Lack of PT costs Tebow shot at big bucks

Conspiracy theorists will have fun with this.

Jets backup QB Tim Tebow has a playing-time incentive in his contract that triggers huge salary increases in 2013 and 2014, fueling speculation the team has purposely limited his snaps on offense to avoid a big salary-cap hit next season.

Based on his rookie contract, which he signed with the Broncos in 2010, Tebow receives a $5 million increase next season and a $6.25 million bump in 2014 if he plays in at least 55 percent of the offensive plays in two of his first three seasons, according to league sources.

Tebow reached the 55 percent mark last season, appearing in 76 percent of the Broncos' plays as an 11-game starter. This year, he has participated in a total of only 57 plays (9 percent), meaning it's a mathematical impossibility he will reach the 55 percent threshold.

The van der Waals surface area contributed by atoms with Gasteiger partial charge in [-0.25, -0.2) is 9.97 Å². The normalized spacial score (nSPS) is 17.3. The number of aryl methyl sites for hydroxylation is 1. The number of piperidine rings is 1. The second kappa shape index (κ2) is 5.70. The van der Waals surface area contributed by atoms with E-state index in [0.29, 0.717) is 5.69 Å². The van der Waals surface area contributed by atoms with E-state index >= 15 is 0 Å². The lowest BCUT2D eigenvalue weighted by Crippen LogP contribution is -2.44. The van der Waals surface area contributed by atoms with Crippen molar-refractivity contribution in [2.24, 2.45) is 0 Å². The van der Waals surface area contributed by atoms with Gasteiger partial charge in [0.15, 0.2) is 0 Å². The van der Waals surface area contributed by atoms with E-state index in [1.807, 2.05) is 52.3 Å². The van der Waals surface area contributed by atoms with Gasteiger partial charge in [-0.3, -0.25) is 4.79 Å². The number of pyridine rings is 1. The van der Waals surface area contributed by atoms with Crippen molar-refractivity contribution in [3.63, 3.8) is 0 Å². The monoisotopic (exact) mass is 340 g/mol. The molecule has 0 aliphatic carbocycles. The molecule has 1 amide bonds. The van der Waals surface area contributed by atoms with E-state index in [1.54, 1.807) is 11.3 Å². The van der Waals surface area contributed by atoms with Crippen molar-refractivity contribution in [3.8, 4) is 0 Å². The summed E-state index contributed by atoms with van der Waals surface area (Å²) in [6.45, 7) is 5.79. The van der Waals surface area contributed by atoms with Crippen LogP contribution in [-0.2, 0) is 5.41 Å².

Tebow's lack of playing time has been an ongoing theme, with many wondering why he hasn't played more in the Wildcat. Some even questioned why he didn't get mop-up duty in blowout losses to the 49ers and Dolphins. Others believe he should've replaced Mark Sanchez weeks ago.

Before the season, Rex Ryan said Tebow could play up to 20 plays per game. If he were averaging, say, 15 per game, he'd be up to 150 plays. Throw in some mop-up duty, and he'd have roughly 170 plays. He'd need an estimated 550 to hit the incentive, which means he'd have to start about six games. The Jets have six games left. Obviously, that ship has sailed -- but not long ago.

A team spokesman told ESPNNewYork.com that Tebow's incentive clause, brought to light by nyjetscap.com, has had no bearing on his playing time.

As of now, the Jets face serious cap problems for next season. If Tebow had hit the incentive, his 2013 cap figure would have ballooned from $2.6 million to $7.6 million. There's no way the Jets could afford that, considering they owe Sanchez $8.25 million in guaranteed money in 2013.

Tebow still could cash in with a $6.25 million salary increase for 2014. To do that, he'd have to participate in 70 percent of the plays next season.